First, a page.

In the end, what’s the correlation between strong self-promotion and success?  There are too many subjective components to quantify it, but empirically there is more upside to brash self-promotion than to the lack of it.  None of this means that you should be an asshole, of course, but spending more time increasing the world’s awareness of you and your company will likely offer benefits that will far outweigh the energy you put in to making yourself more visible and more closely associated with your solution and market.

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 March 25th, 2007  
 Will  
 General Business, Leadership  
   
 12 Comments

12 Responses to Are You a Shameless Self-Promoter? Perhaps You Should Be

  1. Actually, Jim Collins’ Built to Last (or maybe it was Good to Great) apparently (I haven’t read either) showed, using quantitative methods, that the humble CEOs did better in creating great companies over the long term.

  2. Actually, Jim Collins’ Built to Last (or maybe it was Good to Great) apparently (I haven’t read either) showed, using quantitative methods, that the humble CEOs did better in creating great companies over the long term.

  3. Ah yes, Collins’ Built to Last, I believe. Creating Level-5 leaders. A great book which I truly believe in. As Collins says, though, it’s not clear how to build Level-5 leaders. He sites examples and shows how a Level-5 leader acts, but if I recall correctly, he admits that it’s not clear how you get there. He is also referring to corporate greatness in the way that John Akers at IBM used to refer to it – “I don’t want to be a big company, I want to be a great company.” As you state, greatness is over the long haul and should definitely be aspired to.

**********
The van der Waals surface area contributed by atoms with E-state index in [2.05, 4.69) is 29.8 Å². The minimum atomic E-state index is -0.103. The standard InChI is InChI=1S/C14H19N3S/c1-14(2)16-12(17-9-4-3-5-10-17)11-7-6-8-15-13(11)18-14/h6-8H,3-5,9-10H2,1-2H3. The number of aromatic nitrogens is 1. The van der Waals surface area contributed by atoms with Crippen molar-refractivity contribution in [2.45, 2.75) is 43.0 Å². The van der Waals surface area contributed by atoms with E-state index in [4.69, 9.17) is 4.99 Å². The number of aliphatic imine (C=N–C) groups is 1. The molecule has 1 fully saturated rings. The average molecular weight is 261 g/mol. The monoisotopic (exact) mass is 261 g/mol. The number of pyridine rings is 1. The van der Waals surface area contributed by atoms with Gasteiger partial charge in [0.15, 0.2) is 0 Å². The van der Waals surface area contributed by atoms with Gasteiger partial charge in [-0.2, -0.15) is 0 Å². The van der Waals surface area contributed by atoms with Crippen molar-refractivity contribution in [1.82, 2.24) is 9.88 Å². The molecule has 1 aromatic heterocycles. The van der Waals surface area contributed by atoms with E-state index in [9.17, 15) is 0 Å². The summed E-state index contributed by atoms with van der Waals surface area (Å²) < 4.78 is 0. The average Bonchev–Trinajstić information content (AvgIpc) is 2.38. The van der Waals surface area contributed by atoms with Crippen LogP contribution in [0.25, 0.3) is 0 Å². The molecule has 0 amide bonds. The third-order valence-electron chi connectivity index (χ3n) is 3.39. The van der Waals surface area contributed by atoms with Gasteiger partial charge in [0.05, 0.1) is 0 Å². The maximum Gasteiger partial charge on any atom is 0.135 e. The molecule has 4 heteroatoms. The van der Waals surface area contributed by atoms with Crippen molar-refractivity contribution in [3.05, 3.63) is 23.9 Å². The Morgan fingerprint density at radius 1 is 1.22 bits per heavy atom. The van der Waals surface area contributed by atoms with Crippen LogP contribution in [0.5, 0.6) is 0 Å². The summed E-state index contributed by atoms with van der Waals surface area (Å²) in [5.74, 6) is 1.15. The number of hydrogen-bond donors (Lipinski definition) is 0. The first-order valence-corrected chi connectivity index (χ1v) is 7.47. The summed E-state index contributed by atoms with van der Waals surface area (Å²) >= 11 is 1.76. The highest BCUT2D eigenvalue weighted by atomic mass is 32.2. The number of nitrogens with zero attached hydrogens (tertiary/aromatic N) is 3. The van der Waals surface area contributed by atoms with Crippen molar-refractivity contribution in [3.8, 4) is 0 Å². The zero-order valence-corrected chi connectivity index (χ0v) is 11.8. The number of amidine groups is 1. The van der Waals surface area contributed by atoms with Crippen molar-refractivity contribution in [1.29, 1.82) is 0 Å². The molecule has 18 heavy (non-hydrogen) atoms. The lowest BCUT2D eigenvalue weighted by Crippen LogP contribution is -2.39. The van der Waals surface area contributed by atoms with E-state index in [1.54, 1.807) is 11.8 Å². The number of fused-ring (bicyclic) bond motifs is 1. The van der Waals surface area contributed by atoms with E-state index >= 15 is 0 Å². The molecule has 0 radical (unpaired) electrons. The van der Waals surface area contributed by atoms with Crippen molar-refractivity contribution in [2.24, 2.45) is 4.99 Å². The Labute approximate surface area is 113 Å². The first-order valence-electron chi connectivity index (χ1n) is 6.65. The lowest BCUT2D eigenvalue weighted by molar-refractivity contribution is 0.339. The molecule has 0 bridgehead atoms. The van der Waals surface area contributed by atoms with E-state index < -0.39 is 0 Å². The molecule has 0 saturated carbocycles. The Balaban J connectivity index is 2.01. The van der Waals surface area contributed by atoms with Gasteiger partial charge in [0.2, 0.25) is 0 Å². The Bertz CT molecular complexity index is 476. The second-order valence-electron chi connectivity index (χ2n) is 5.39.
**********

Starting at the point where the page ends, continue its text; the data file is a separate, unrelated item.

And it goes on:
I guess I never made the point that my thinking here is that for entrepreneurial companies trying to break through the noise, being loud is an advantage. I am not that type of person, but I recognized what my companies missed because of it. The path to greatness has to start with some success. My feeling is that especially these days, some extra promotion is required to get moving along that path.

  4. Ah yes, Collins’ Built to Last, I believe. Creating Level-5 leaders. A great book which I truly believe in. As Collins says, though, it’s not clear how to build Level-5 leaders. He sites examples and shows how a Level-5 leader acts, but if I recall correctly, he admits that it’s not clear how you get there. He is also referring to corporate greatness in the way that John Akers at IBM used to refer to it – “I don’t want to be a big company, I want to be a great company.” As you state, greatness is over the long haul and should definitely be aspired to.

    I guess I never made the point that my thinking here is that for entrepreneurial companies trying to break through the noise, being loud is an advantage. I am not that type of person, but I recognized what my companies missed because of it. The path to greatness has to start with some success. My feeling is that especially these days, some extra promotion is required to get moving along that path.

  5. Will
    somewhat related, but its the network you know more than the self promotion I think. I think you probably remember the Paul Revere and Will Dawes story. It was Paul that was more effective NOT because he promoted himself but he promoted others within his network.

    BTW I got to your blog via Feld.

  6. Will